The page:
Even as scattered showers and occasional thunderstorms moved through Long Island Tuesday afternoon, the National Weather Service has its eye on the next batch of rain -- a possible 1 to 3 inches Thursday into Friday, when forecasters say "an unusually strong low pressure system" moves through.
Severe weather is not expected with Tuesday's "broken line of showers," which might include a "brief, heavy downpour" in some spots and possible wind gusts of up to 30 mph, said David Wally, weather service meteorologist based in Upton.
As for Thursday, saturated ground from recent heavy rains could mean 1 to 3 inches -- and possible higher in isolated areas -- "would lead to widespread urban and small stream flooding issues," the service said in a hazardous weather outlook.
Wednesday looks to offer a respite from precipitation, with mostly sunny skies and temperatures in the high 70s, the weather service said.
The first 10 days in June alone at Long Island MacArthur Airport in Ronkonkoma is rivaling June 2003, when 10.8 inches of rain was recorded, for the wettest on record.
With Tuesday's showers and isolated thunderstorms -- and more rain predicted for Thursday and Friday -- Long Island is expected to add to an already soaking monthly total of 6.4 inches of rain.
Rainfall at MacArthur since the beginning of June -- 6.40 inches -- makes this "the wettest first 10 days on record" for the month since records started being kept in 1985, said Tim Morrin, National Weather Service meteorologist based in Upton. That drowns the 5.95 inches that fell in the same time frame in 2003.
In the past several days alone, two daily records have not just been broken, but "obliterated," he said.
Monday's 1.48 inches in Islip breaks the previous record of 0.33 inches set in 1989, the weather service said.
And the 4.15 inches that fell in Islip on Friday "smashed" the previous record of 1.27 inches that fell on that day in 2006, he said.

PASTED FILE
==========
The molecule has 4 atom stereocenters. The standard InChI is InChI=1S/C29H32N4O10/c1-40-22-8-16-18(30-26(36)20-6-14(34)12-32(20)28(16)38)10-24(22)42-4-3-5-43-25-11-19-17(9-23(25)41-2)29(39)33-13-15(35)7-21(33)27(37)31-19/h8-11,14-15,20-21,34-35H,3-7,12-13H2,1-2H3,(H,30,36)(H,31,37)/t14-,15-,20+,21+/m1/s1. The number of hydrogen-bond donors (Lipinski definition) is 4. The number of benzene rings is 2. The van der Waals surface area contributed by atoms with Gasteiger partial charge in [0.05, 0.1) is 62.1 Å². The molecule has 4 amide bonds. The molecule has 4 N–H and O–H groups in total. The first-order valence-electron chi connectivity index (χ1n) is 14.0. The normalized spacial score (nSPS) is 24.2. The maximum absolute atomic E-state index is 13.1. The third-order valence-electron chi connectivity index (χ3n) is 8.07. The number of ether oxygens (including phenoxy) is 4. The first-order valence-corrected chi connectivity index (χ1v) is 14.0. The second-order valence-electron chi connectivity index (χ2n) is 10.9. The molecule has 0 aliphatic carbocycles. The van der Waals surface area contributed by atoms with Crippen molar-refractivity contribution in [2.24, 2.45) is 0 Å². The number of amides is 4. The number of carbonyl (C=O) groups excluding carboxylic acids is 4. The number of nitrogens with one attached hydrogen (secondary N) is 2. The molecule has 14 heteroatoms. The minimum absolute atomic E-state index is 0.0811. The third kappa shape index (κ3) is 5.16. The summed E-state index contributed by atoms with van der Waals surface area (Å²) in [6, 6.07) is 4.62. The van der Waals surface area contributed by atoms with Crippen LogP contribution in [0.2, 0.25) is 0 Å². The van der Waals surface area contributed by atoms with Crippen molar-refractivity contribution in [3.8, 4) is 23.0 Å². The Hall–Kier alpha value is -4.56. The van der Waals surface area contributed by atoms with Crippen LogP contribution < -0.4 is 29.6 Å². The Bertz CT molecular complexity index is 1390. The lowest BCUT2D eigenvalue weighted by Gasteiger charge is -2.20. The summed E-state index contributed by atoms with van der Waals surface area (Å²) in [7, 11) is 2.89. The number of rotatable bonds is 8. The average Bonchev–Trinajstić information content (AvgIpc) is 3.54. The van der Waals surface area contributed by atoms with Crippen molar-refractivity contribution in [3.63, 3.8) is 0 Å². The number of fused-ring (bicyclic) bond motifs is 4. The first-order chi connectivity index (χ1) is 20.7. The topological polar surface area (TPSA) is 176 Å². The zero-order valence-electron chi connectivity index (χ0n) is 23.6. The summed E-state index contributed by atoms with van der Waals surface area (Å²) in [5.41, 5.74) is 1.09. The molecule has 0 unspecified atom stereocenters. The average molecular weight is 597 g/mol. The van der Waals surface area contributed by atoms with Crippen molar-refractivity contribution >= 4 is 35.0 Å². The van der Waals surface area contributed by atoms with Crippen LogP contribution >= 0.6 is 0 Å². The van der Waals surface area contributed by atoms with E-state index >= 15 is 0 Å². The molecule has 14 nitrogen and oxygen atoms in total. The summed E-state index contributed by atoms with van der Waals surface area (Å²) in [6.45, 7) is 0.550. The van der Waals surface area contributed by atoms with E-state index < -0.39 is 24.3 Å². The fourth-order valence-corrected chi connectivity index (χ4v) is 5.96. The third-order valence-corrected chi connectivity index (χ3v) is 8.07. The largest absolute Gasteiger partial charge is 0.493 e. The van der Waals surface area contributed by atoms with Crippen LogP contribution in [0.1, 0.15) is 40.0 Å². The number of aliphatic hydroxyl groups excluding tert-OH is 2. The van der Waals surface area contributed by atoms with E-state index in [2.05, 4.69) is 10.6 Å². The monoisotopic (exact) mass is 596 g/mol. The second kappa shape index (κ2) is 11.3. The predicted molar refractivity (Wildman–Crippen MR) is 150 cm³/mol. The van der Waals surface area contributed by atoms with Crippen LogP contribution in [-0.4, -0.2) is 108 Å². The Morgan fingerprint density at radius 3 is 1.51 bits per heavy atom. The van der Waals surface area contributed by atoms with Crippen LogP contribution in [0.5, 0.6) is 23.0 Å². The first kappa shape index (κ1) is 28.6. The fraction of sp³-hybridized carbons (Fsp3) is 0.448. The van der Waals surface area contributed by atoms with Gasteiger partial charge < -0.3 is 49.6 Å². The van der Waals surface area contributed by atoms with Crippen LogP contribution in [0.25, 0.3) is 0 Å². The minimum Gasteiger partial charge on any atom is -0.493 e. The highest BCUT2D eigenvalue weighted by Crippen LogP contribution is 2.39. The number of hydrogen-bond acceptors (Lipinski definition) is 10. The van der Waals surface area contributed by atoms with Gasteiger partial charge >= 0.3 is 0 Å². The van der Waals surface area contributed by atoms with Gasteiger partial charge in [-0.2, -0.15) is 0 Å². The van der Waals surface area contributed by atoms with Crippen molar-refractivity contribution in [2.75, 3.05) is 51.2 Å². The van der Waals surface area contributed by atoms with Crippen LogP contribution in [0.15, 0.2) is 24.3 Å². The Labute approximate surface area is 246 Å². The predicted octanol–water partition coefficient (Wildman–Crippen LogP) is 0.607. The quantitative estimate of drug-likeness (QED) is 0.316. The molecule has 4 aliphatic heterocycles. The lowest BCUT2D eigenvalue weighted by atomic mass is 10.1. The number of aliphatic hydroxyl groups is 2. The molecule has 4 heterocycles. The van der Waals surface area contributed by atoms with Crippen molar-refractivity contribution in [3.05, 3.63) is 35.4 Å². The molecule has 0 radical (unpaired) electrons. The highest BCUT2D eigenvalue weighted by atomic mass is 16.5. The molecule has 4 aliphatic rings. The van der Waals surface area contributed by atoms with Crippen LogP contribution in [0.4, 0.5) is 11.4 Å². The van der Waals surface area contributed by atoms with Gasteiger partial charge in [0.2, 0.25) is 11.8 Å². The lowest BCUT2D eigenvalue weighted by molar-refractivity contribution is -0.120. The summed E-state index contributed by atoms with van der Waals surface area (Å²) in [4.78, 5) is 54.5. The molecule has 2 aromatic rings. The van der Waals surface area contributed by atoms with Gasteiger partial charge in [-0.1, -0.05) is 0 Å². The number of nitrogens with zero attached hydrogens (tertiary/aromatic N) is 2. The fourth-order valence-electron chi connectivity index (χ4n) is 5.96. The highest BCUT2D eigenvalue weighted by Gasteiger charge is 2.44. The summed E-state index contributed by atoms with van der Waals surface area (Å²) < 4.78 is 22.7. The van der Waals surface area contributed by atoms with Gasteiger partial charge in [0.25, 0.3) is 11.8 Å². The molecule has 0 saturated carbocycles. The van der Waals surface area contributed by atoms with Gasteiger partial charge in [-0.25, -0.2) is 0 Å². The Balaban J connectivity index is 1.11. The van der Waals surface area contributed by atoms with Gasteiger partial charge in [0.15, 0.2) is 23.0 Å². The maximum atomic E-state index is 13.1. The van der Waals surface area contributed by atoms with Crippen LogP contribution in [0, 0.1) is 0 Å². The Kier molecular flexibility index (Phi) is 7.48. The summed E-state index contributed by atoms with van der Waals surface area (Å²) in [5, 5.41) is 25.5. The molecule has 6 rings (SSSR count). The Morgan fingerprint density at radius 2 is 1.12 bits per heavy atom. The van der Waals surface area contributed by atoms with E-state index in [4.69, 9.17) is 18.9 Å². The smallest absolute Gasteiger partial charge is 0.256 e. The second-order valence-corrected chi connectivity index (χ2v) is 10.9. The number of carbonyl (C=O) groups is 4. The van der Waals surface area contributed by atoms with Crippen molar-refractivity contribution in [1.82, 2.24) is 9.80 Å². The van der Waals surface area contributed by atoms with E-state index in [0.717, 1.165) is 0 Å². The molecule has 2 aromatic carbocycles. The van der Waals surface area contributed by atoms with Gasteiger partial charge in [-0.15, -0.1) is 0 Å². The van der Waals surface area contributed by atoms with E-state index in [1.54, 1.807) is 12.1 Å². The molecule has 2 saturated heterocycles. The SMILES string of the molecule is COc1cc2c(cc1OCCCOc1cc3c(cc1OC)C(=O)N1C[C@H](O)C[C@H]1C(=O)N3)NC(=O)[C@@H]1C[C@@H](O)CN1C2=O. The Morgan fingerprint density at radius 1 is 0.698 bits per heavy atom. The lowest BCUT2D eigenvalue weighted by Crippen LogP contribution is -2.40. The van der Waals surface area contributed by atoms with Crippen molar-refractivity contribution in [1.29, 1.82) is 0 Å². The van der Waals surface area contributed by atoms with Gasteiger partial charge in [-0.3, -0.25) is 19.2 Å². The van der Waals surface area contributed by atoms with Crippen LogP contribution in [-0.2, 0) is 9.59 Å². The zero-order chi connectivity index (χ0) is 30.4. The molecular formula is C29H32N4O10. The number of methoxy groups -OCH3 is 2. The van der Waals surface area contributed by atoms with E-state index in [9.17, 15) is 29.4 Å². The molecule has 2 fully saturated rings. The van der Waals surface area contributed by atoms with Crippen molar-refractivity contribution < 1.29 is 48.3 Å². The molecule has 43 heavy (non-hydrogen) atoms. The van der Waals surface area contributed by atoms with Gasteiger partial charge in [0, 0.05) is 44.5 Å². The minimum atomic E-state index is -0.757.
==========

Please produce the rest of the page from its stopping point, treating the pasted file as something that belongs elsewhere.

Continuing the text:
What's more, compared to previous years' rainfall for the entire month, this year's first 10 days would make it the seventh wettest June on record, he said, and that's with 20 days still to go.
The average temperature for the month is 66.6 degrees compared to the record low average of 65.4 degrees, set in 1985.
Stormy weather certainly has made life difficult, and the rain Monday night into Tuesday led to air travel delays. Arrivals Tuesday into Kennedy Airport were averaging weather-related delays of just over an hour, with LaGuardia's arrivals delayed an average of just over 30 minutes, according to the Federal Aviation Administration website.
Some departures at those and MacArthur Airport were also facing delays, and the FAA advises travelers to check with their airlines.
In addition, for those on Suffolk's South Shore, a "high rip current risk" is in effect until 9 p.m. Tuesday, the weather service said. That means conditions are right for "very strong rip currents" that "will be life-threatening to anyone who enters the surf." There's also a moderate risk for lightning, as thunderstorms are in the forecast, the service said.
The overnight storms, which dropped an unofficial 3.38 inches of rain in Southampton and 1.82 inches in Plainview, also knocked down some trees, including one blocking Gildare Drive in East Northport, Suffolk County police said.
A lane of East Lake Drive in Montauk collapsed into a culvert just as an East Hampton Town police officer drove over it at 3:52 a.m. Tuesday, said Chief Edward V. Ecker. The officer was not injured, but the car's back tires blew out, and it took a police wrecker to pull the car out, he said. While the cause is not known for sure, it's likely the roadbed was weakened by the rain, he said.
With John Valenti